While walking at the Baker Wetlands a few weeks ago, I was thrilled to see a line of more than 50 pelicans making their way across the sky, single file. I’m always amazed when I see pelicans in Kansas, their presence feels so improbable here. I had been making sketchbook-drawings of origami cranes as a kind of meditation during this crazy time. But with pelicans on my mind, I thought it would be fun to fold and draw an origami pelican, too. I made a drawing of the pelican in ballpoint pen first, and then made it again in scratchboard.
I am excited to have an exhibit of mosaics, scratchboard, and drawings at the Carriage Factory Gallery in Newton, Kansas! The exhibit runs July 27 – September 20, and is located at 128 E. 6th St., near downtown Newton. Gallery hours: T-FÂ 12-5pm,Â Sa 10am-5pm.
I am exhibiting my art along with two others, Rachel Epp Buller and Emily Willis Schroeder. The title for our collective exhibit is, Our Lives. Past. Present. Future. My portion of the exhibit is called, “Sound the Climate Alarm,” and my artist statement follows:
Sound the Climate Alarm
In my exhibit of drawings and mosaics, cardinals honk and chickadees sing razor wire. Death chases a prairie chicken with a blaring saxophone. Animals, drawn from memory, reveal the loss we find when we are without them. Origami cranes, an international symbol for peace, fly over walls and meander through chain link fences. And yet, archways that imply the presence of barriers also show a way to pass through them. The cardinalâ€™s song is visually amplified as a message of hope and renewal. A car with loudspeakers on top blasts an unusual wish for the world. With a sense of beauty and compassion, through images that visualize sounds that are both real and imagined, my work â€œsounds the alarmâ€ on climate change, animal extinction, and other urgent concerns, encouraging the viewer to â€œlistenâ€ with an open heart towards creating a future where there is enough to share and compassion for all.
All are invited to the opening reception for the Lawrence Art Center’s 2018 Benefit Art Auction on March 9, 2018, from 7-9pm (940 New Hampshire St., Lawrence, KS.) I contributed Windmill this year, a whimsical little scratchboard piece with a few color highlights. If you’d like to bid on it or another auction-piece, you can do so in person through the auction-event on April 14 (tickets needed), or bid on-line at the arts center’s on-line bidding link.
The 2017-pack of cards includes art by Lana Grove, Maya Weslander, Brisa Andrade, Chelsea Karma McKee, Johnna Harrison, and Elijah Jackson. All of the submissions will be on display this week at the library.
You can pick up a new trading card every day this week at the library, starting today (Sunday September 24, 2017) through Saturday. My card will go out tomorrow!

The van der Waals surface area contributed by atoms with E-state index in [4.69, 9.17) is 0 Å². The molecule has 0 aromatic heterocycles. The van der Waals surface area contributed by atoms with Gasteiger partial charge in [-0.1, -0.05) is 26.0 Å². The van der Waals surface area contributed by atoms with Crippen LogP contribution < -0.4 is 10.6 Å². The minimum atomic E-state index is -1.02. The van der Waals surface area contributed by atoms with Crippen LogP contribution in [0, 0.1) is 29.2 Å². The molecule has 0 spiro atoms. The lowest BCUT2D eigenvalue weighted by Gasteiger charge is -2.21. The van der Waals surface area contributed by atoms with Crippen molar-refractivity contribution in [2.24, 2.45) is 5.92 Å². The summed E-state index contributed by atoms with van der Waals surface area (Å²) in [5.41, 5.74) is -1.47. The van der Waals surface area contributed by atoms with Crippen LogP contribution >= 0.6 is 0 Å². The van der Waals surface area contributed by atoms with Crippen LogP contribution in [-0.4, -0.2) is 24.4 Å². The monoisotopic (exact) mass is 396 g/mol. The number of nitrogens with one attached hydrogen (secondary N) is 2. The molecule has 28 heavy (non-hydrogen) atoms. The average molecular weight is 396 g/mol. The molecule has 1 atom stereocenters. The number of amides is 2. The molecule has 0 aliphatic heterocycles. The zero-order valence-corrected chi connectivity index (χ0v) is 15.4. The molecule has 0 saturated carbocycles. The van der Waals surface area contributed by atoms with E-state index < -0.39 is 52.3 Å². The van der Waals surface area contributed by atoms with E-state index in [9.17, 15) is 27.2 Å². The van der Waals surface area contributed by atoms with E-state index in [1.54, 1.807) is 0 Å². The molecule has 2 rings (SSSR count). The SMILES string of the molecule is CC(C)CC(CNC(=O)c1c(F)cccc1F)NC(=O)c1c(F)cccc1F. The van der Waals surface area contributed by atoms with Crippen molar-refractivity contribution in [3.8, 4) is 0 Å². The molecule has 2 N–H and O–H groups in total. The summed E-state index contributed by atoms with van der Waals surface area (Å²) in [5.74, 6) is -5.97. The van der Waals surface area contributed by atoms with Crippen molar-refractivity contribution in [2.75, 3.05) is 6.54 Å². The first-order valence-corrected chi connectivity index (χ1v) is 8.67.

My banned book submission celebrates Chicano! The History of the Mexican American Civil Rights Movement, by F. Arturo Rosales (Arte Publico Press, 1996). Chicano! is one of seven specific texts that were banned from classrooms in Tucson, Arizona, in 2012. Additional books and teaching materials were also confiscated. The books were banned when the Tucson Unified School District eliminated the Mexican American Studies program in response to a controversial state law meant to curtail ethnic studies programs. The law was widely understood to target the Tucson program.
I chose to highlight a book that would draw attention to this egregious case of government censorship. Although Banned Books Week often celebrates novels and well-known classics, scholarly books like Chicano! are sometimes banned, too, and I wanted to show this. I turned the tables a bit with my image, too. Instead of portraying a story that occurs within the book, my image portrays the book itself within the story of its banning. My illustration shows a student protesting the banning of ethnic studies, with the book on her protest sign. Her mouth is taped, a potent image used by students in their protests against the ban.
Rosales wrote Chicano! to accompany a four-part television series by the Corporation for Public Broadcasting, which aired the programs in 1996. Both are heralded as providing the most comprehensive account of the Mexican American civil rights movement, a movement whose stories are, as Rosales notes, â€œpractically untold.â€ It was interesting for me to imagine the elimination of the Mexican American Studies program in Tucson, and the protests over it, as a new chapter in Rosalesâ€™s book.
Chicano! was pulled from classrooms as a result ofÂ Arizona state law HB 2281, which prohibits public and charter school courses that â€œpromote the overthrow of the United States government,â€ â€œpromote resentment towards a race or class of people,â€ â€œare designed primarily for pupils of a particular ethnic group,â€ or â€œadvocate ethnic solidarity instead of the treatment of pupils as individuals.â€ An independent audit of Tucsonâ€™s Mexican American Studies program found it to be in compliance with the law and recommended its expansion. But the Tucson school districtâ€™s superintendent, along with officials from the Arizona Department of Education, decided the program was not in compliance, and the program was cut. The program was in limbo for many years, with some parts reinstated, as a challenge to the law made its way through the courts.
I am happy to report that in August of 2017, just last month, a judge found that Tusconâ€™s Mexican American Studies Program was a victim of â€˜racial animus,â€ and proclaimed the Arizona state law to be unconstitutional.
–Chicano! The History of the Mexican American Civil Rights Movement by F. Arturo Rosales (Arte Publico Press, 1997)
–University at Albany website http://www.albany.edu/jmmh/vol3/chicano/chicano.html